This is used by the GraphQL API when receiving an access token.

Note: It's recommended to keep the default value.

ApplicationSecurityAuthClockTolerance

This value is used when verifying a token in WorkflowGen. It's essentially to deal with minor differences between servers' clocks. Note: It's recommended to keep the default value.

ApplicationSecurityAuthSessionRefreshEnableIFrame

When enabled (Y), this option activates the session auto-refresh feature using an invisible <iframe>. This allows users to enter their password less often by refreshing their session in the background while they're working.

Note: This option is only available when using WorkflowGen with OIDC authentication.

WorkflowGen is now linked to Azure AD and back. The last thing left to do is configure a few more options in order to finish the internal wiring of WorkflowGen so that it can delegate its authentication.

Step 2: Add security values for session generation

In order to generate a session token, you need to add a few more settings to the web.config.

  1. Open the WorkflowGen web.config file and add the following property under <appSettings>:

    <!-- Auth -->
    <add key="ApplicationSecurityAuthSessionTokenSigningSecret" value="<SECRET>" />
  2. Replace <SECRET> with a value that can't be guessed, such as a UUID.

The secret will be only accessible inside your instance of WorkflowGen, so when generating a session token, WorkflowGen will sign it with this secret in order to check the validity of all session tokens passed to it.

Step 3: Activate the authentication delegation

You now need to activate the delegation by replacing the authentication system in IIS and pointing WorkflowGen's modules to the correct authentication module.

Configure IIS

  1. In IIS Manager, click on the WorkflowGen application in the tree view.

  2. Click the Authentication button.

  3. Enable Anonymous Authentication, and disable all other authentications.

  4. Perform these steps for all sub-applications as well.

Add properties to the web.config files of certain modules

Certain modules need to have their authentication checked by the special Advantys.Security.JWTAuthenticationModule WorkflowGen authentication module, but certain other modules should not because they are either public or aren't part of the global authentication system.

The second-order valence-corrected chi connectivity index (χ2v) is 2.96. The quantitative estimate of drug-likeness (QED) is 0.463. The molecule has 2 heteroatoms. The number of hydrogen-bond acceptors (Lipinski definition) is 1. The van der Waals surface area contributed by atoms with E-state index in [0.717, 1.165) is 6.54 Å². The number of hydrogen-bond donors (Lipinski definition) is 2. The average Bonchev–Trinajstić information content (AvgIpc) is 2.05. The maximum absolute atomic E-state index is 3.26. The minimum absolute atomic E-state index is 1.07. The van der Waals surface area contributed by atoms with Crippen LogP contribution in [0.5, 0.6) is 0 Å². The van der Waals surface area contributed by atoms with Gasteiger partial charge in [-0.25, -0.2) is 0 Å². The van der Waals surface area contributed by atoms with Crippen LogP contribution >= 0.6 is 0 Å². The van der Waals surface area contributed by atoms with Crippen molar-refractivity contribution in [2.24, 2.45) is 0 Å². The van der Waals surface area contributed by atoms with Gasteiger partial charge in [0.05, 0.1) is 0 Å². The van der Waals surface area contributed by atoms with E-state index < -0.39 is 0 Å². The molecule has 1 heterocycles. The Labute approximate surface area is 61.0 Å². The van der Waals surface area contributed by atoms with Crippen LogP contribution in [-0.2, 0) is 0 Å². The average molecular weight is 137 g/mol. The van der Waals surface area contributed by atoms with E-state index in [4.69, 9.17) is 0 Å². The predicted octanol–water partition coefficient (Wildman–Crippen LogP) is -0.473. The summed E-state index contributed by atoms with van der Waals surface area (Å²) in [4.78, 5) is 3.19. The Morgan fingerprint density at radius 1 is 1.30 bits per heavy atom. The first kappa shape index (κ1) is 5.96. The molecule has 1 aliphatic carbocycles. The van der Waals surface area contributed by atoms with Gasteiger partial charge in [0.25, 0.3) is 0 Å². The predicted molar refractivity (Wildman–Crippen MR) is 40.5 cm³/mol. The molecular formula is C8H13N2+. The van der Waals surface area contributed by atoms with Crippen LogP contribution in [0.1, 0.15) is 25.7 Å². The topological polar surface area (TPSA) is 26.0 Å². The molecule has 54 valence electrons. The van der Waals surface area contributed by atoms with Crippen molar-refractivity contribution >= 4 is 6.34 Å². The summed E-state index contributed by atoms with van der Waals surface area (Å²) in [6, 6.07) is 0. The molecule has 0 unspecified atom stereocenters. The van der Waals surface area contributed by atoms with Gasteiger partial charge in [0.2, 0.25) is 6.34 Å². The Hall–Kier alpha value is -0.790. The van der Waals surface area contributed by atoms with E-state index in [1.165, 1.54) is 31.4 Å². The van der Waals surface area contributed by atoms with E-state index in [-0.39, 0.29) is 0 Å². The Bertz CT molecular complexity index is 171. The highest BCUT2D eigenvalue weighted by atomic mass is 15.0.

1. Add the following property to the WorkflowGen web.config file:

    <?xml version="1.0" encoding="UTF-8"?>
    <configuration>
    <system.webServer>
    <modules>
    <add name="ApplicationSecurityAuthenticationModule" type="Advantys.Security.Http.JWTAuthenticationModule" />
    </modules>
    </system.webServer>
    </configuration>
  2. If you have developed custom web forms with their own \bin folders, you have to copy the following .NET assemblies and dependency libraries from \wfgen\bin to each custom web form's \bin folder (\wfgen\wfapps\webforms\<custom webform>\bin):

    • Advantys.My.dll

    • Advantys.Security.dll

    • Newtonsoft.Json.dll

    • jose-jwt.dll

You should now have a working WorkflowGen instance with the authentication delegated to Azure AD through the OpenID Connect protocol. Make sure to have provisioned your users to WorkflowGen in order for them to successfully access WorkflowGen.

Additional information

SOAP services support

WorkflowGen only supports requests to the SOAP API using classic authentication methods. If you still need to use this API, you have to perform some additional steps to configure it properly:

  1. Create a new separate WorkflowGen directory for the SOAP API users.

  2. Provision it with users and groups as needed.

  3. In IIS Manager, enable the Basic authentication method for the ws application.

About session management

Azure Active Directory supports OpenID Connect Session Management, an extension draft standard, in addition to the core OpenID Connect standard. This standard defines the rules to handle SSO session of the provider from the client. An example use is that if a user logs out of their Azure AD session from any device, a regular web client will receive a message that enables it to remove the same user's local session. WorkflowGen supports this feature when activating delegated authentication with Azure AD.

Configurable options

This table lists all configurable options in WorkflowGen that you can use to customize your authentication experience; these are located in the WorkflowGen web.config file.

Option

Description

ApplicationSecurityAuthSessionTokenCookie

The name of the session cookie that is generated by the authentication module. Default: wfgen_token Note: This is useful when you have multiple instances of WorkflowGen running and you want to have access to both and be authenticated on both instances at the same time.

ApplicationSecurityAuthSessionTimeOut

The duration of the session in seconds. It defaults to the ID token expiration time received. Default: The exp value of the ID token

ApplicationSecurityAuthMobileSessionTimeOut

The duration of the session in seconds when requested from mobile devices on the token endpoint. Default: 7200 seconds

ApplicationSecurityAuthAudience